I am intrigued by a story in the New York Times (Jan 17, 2013), about someone who was able to use anonymous genetic data posted online to determine the identities of the those whose dna sequences were published.

The implication is that disseminating genomic data will compromise individual privacy unless a strong security protocol is developed. But hampering access to genomic data will slow medical research and discovery.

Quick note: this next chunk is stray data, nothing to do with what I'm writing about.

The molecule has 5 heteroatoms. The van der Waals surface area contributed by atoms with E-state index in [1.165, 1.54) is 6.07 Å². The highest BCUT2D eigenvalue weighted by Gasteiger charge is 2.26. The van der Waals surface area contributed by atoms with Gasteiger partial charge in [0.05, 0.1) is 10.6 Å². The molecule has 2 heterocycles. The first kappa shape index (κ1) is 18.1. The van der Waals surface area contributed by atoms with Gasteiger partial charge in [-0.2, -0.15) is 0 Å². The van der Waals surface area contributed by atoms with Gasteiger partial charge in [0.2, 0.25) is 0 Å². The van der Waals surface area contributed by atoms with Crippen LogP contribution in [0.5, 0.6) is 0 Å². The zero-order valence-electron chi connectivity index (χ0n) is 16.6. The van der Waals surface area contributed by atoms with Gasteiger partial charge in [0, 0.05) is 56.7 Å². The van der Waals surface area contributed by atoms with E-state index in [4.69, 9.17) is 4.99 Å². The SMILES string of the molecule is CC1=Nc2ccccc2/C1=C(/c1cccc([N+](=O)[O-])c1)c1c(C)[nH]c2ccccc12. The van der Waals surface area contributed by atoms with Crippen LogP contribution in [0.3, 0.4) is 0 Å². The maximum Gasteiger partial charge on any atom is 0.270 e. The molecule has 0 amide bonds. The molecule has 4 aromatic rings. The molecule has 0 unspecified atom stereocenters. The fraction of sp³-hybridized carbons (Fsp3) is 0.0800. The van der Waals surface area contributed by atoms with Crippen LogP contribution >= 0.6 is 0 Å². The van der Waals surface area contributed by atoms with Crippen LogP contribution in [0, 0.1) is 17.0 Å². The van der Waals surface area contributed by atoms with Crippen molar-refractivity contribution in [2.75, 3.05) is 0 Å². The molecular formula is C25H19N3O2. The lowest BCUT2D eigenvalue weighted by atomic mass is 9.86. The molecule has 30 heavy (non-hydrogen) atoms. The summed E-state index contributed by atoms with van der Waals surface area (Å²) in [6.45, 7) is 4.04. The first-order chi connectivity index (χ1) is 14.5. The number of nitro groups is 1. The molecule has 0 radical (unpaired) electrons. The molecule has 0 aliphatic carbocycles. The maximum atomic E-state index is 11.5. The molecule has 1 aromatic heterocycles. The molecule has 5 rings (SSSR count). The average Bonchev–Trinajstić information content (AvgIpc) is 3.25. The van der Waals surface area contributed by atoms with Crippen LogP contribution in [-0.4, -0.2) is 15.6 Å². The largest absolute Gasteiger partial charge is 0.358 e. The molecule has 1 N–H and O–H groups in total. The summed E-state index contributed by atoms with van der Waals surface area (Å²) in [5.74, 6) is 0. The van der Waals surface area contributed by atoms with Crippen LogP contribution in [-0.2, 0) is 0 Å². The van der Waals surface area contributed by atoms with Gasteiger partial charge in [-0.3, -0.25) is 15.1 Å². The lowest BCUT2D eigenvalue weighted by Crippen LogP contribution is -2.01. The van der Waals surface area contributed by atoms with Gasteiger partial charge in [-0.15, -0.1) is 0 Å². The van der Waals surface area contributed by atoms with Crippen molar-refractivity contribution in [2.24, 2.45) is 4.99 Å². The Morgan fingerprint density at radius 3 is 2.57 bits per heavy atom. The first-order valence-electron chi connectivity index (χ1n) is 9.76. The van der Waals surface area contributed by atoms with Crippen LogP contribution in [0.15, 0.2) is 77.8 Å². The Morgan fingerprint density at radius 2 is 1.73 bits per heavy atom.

This incident means that it’s time to consider the ramifications, both positive and negative, of having genomes easily and widely distributed and accessed. My sense is that we, as a society, are approaching a tipping point where our willingness to share via social media and networks is overcoming what we fear by losing our personal privacy. The trend seems to be moving strongly in the direction of transparency. Indeed, we may have little choice in this matter. The technology is here and will be used.

Just as freeing the atom has engendered both good and evil, so will freeing the genome. We will need to adapt.